The European Court of Auditors is examining hundreds of millions worth of contracts the European Commission has concluded with external consultants to assess whether there is fair value for money in the agreements, a spokesperson of the institution told EURACTIV on Thursday (18 March).
Only between 2016 and 2019, the Commission spent more than €462 million in contracts with auditors PwC, EY, KPMG and Deloitte, known as the Big Four in the consultancy sector, according to estimates published by EURACTIV on Thursday.
The funds spent on the big auditing firms increased since the start of the Commission’s Structural Reform Support Programme. In 2019 alone, the Big Four won contracts worth €24.38 million, financed by the Commission, to provide technical assistance to member states in 91 reforms in the fields like justice, health, or the labour market.
“We are currently auditing expenditure on external consultants made by the European Commission,” a spokesperson of the Court said.
“This audit aims to assess whether the Commission achieves value for money while protecting its interests when engaging consultants employed by contractors,” the official added.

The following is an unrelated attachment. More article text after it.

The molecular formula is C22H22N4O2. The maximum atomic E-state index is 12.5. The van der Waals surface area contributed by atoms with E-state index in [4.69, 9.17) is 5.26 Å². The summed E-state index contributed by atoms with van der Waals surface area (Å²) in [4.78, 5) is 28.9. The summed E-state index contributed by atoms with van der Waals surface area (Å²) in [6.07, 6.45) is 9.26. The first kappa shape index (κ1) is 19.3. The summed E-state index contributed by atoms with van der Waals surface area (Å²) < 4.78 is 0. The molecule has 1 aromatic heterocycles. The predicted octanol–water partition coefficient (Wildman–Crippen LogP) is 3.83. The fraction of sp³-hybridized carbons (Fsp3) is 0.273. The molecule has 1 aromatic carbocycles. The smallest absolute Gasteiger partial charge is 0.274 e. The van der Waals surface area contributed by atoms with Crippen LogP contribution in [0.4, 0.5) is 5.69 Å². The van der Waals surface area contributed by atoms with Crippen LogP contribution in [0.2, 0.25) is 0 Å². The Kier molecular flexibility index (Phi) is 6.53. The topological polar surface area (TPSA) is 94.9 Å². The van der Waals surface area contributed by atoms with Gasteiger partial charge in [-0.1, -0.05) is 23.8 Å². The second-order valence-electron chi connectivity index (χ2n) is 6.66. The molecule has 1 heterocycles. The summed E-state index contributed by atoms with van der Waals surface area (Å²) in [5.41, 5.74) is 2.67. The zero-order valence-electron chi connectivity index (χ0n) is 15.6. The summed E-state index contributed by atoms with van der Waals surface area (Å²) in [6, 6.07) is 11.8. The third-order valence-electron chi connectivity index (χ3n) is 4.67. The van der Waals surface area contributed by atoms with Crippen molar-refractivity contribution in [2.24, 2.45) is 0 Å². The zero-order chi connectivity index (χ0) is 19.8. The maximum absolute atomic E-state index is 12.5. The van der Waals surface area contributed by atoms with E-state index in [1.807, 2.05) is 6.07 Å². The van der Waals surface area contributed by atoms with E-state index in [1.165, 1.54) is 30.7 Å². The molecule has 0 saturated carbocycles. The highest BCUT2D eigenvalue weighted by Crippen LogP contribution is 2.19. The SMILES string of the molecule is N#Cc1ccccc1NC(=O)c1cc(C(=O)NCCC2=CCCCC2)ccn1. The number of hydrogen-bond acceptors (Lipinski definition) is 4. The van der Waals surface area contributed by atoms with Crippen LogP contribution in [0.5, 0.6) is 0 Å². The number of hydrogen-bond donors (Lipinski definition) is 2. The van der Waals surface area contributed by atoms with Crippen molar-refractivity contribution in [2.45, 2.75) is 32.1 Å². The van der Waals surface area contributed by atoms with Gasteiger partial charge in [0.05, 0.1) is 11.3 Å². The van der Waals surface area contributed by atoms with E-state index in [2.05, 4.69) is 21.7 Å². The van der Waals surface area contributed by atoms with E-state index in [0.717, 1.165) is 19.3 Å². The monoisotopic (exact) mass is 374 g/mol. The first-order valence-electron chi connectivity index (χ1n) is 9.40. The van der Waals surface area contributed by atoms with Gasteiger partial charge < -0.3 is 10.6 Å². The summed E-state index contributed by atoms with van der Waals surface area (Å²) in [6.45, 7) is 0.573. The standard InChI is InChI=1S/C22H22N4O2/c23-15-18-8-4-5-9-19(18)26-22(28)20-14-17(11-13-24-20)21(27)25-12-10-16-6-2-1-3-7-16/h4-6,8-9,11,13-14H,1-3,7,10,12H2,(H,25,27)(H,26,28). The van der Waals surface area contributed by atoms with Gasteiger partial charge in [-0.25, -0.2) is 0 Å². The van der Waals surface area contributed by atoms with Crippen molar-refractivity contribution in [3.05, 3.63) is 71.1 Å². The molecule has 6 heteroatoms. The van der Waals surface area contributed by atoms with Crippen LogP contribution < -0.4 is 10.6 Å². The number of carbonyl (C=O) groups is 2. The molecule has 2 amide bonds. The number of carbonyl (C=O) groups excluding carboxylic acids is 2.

The report is expected to be published early next year.
The involvement of consultancy firms in policymaking has raised concerns in the European Parliament, as some of the tenders could represent a potential conflict of interest, including a contract with McKinsey in the field of Artificial Intelligence.
The Commission’s executive vice-president for digital agenda and competition, Margrethe Vestager, said the work of consultancy firms is needed for “extremely complex” issues.
In an interview with EURACTIV and a group of national media, she mentioned some cases where her services needed to hire consultants, including pricing bad loans in banks’ balance sheets.
“If there is a banking case, and non-performing loans need to be dealt with, they have a book value and a market value. And very often, the market value is not the book value. That’s the problem with non-performing loans,” she said.
Vestager explained that it takes “quite a specialised knowledge” to determine the book value and the market value, and “we would not have that in-house”.
“We cannot have that in-house knowledge because then we would have to spend a lot of resources to have that passively when we don’t use it. And that would not be efficient,” she said in defence of the engagement of external consultants.
She explained that in these cases, her services (DG Competition) sign a framework contract with external contractors, “so that we know that we get the right prices” when her team cannot do the work themselves.
“I will assume that is very much also the approach of colleagues and other Commission services, but I would not know because I don’t have that kind of overview.”
Some of the contracts signed with the Big Four included a study on European consumer centres (€275,675 contract for Deloitte) and a report on capital markets literacy (€130,625 contract awarded to EY).
[Edited by Zoran Radosavljevic]